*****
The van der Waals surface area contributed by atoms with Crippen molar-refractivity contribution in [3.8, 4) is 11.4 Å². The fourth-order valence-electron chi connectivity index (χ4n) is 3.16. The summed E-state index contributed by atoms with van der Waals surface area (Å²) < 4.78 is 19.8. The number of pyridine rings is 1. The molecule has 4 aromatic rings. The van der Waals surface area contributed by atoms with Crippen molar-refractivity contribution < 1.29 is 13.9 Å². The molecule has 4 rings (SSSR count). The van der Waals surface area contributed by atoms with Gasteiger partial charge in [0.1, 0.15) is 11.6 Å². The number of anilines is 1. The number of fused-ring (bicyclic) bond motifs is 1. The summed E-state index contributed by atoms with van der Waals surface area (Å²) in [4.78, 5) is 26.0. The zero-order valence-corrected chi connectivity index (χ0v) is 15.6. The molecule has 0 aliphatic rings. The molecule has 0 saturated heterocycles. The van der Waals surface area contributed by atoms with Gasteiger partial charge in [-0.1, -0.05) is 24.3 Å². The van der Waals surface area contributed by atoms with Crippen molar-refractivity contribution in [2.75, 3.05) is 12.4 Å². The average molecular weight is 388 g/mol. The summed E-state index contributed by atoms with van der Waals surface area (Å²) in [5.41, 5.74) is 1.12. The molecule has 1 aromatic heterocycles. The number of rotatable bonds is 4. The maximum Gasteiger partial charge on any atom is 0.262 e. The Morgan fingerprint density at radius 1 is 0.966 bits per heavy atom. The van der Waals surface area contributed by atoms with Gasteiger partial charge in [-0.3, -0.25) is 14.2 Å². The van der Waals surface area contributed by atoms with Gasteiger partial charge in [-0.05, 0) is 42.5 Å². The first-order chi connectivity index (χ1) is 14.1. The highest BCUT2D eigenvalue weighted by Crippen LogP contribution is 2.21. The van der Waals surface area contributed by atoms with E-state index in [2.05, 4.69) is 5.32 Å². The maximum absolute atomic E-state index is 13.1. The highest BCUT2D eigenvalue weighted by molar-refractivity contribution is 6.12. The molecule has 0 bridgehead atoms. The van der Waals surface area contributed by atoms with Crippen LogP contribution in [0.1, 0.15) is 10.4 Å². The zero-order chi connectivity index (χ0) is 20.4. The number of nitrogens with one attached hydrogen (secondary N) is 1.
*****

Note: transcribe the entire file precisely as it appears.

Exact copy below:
The van der Waals surface area contributed by atoms with Crippen molar-refractivity contribution in [3.8, 4) is 11.4 Å². The fourth-order valence-electron chi connectivity index (χ4n) is 3.16. The summed E-state index contributed by atoms with van der Waals surface area (Å²) < 4.78 is 19.8. The number of pyridine rings is 1. The molecule has 4 aromatic rings. The van der Waals surface area contributed by atoms with Crippen molar-refractivity contribution < 1.29 is 13.9 Å². The molecule has 4 rings (SSSR count). The van der Waals surface area contributed by atoms with Gasteiger partial charge in [0.1, 0.15) is 11.6 Å². The number of anilines is 1. The number of fused-ring (bicyclic) bond motifs is 1. The summed E-state index contributed by atoms with van der Waals surface area (Å²) in [4.78, 5) is 26.0. The zero-order valence-corrected chi connectivity index (χ0v) is 15.6. The molecule has 0 aliphatic rings. The molecule has 0 saturated heterocycles. The van der Waals surface area contributed by atoms with Gasteiger partial charge in [-0.1, -0.05) is 24.3 Å². The van der Waals surface area contributed by atoms with Crippen molar-refractivity contribution in [2.75, 3.05) is 12.4 Å². The average molecular weight is 388 g/mol. The summed E-state index contributed by atoms with van der Waals surface area (Å²) in [5.41, 5.74) is 1.12. The molecule has 1 aromatic heterocycles. The number of rotatable bonds is 4. The maximum Gasteiger partial charge on any atom is 0.262 e. The Morgan fingerprint density at radius 1 is 0.966 bits per heavy atom. The van der Waals surface area contributed by atoms with Gasteiger partial charge in [-0.3, -0.25) is 14.2 Å². The van der Waals surface area contributed by atoms with Gasteiger partial charge in [-0.05, 0) is 42.5 Å². The first-order chi connectivity index (χ1) is 14.1. The highest BCUT2D eigenvalue weighted by Crippen LogP contribution is 2.21. The van der Waals surface area contributed by atoms with E-state index in [2.05, 4.69) is 5.32 Å². The maximum absolute atomic E-state index is 13.1. The highest BCUT2D eigenvalue weighted by molar-refractivity contribution is 6.12. The molecule has 0 bridgehead atoms. The van der Waals surface area contributed by atoms with Crippen LogP contribution in [0.1, 0.15) is 10.4 Å². The zero-order chi connectivity index (χ0) is 20.4. The number of nitrogens with one attached hydrogen (secondary N) is 1.